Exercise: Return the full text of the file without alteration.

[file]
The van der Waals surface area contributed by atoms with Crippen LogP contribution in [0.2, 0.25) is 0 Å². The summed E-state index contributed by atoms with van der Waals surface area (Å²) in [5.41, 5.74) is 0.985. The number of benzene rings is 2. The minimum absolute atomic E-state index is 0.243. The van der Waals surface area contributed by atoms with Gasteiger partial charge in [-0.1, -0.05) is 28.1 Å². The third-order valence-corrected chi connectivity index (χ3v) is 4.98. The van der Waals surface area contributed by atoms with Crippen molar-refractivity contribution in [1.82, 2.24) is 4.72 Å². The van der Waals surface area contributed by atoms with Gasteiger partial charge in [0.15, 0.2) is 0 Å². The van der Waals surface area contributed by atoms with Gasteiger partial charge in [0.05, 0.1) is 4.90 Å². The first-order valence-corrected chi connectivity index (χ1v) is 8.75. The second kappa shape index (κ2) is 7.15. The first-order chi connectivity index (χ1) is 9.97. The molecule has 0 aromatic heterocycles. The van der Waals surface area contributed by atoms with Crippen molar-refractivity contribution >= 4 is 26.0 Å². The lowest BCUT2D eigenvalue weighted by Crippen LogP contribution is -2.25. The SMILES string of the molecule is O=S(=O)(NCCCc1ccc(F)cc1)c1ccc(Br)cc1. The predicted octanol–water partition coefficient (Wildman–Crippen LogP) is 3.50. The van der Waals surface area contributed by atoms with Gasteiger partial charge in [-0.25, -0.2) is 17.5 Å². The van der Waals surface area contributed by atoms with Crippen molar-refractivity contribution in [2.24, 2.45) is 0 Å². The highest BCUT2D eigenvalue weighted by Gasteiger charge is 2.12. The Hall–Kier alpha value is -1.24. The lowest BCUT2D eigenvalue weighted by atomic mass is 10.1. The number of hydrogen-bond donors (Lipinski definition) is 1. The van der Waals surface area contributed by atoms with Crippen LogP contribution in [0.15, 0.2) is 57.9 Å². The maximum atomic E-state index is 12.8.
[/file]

The van der Waals surface area contributed by atoms with Crippen LogP contribution in [0.2, 0.25) is 0 Å². The summed E-state index contributed by atoms with van der Waals surface area (Å²) in [5.41, 5.74) is 0.985. The number of benzene rings is 2. The minimum absolute atomic E-state index is 0.243. The van der Waals surface area contributed by atoms with Gasteiger partial charge in [-0.1, -0.05) is 28.1 Å². The third-order valence-corrected chi connectivity index (χ3v) is 4.98. The van der Waals surface area contributed by atoms with Crippen molar-refractivity contribution in [1.82, 2.24) is 4.72 Å². The van der Waals surface area contributed by atoms with Gasteiger partial charge in [0.15, 0.2) is 0 Å². The van der Waals surface area contributed by atoms with Gasteiger partial charge in [0.05, 0.1) is 4.90 Å². The first-order valence-corrected chi connectivity index (χ1v) is 8.75. The second kappa shape index (κ2) is 7.15. The first-order chi connectivity index (χ1) is 9.97. The molecule has 0 aromatic heterocycles. The van der Waals surface area contributed by atoms with Crippen molar-refractivity contribution >= 4 is 26.0 Å². The lowest BCUT2D eigenvalue weighted by Crippen LogP contribution is -2.25. The SMILES string of the molecule is O=S(=O)(NCCCc1ccc(F)cc1)c1ccc(Br)cc1. The predicted octanol–water partition coefficient (Wildman–Crippen LogP) is 3.50. The van der Waals surface area contributed by atoms with Gasteiger partial charge in [-0.25, -0.2) is 17.5 Å². The van der Waals surface area contributed by atoms with Crippen molar-refractivity contribution in [2.24, 2.45) is 0 Å². The highest BCUT2D eigenvalue weighted by Gasteiger charge is 2.12. The Hall–Kier alpha value is -1.24. The lowest BCUT2D eigenvalue weighted by atomic mass is 10.1. The number of hydrogen-bond donors (Lipinski definition) is 1. The van der Waals surface area contributed by atoms with Crippen LogP contribution in [0.15, 0.2) is 57.9 Å². The maximum atomic E-state index is 12.8.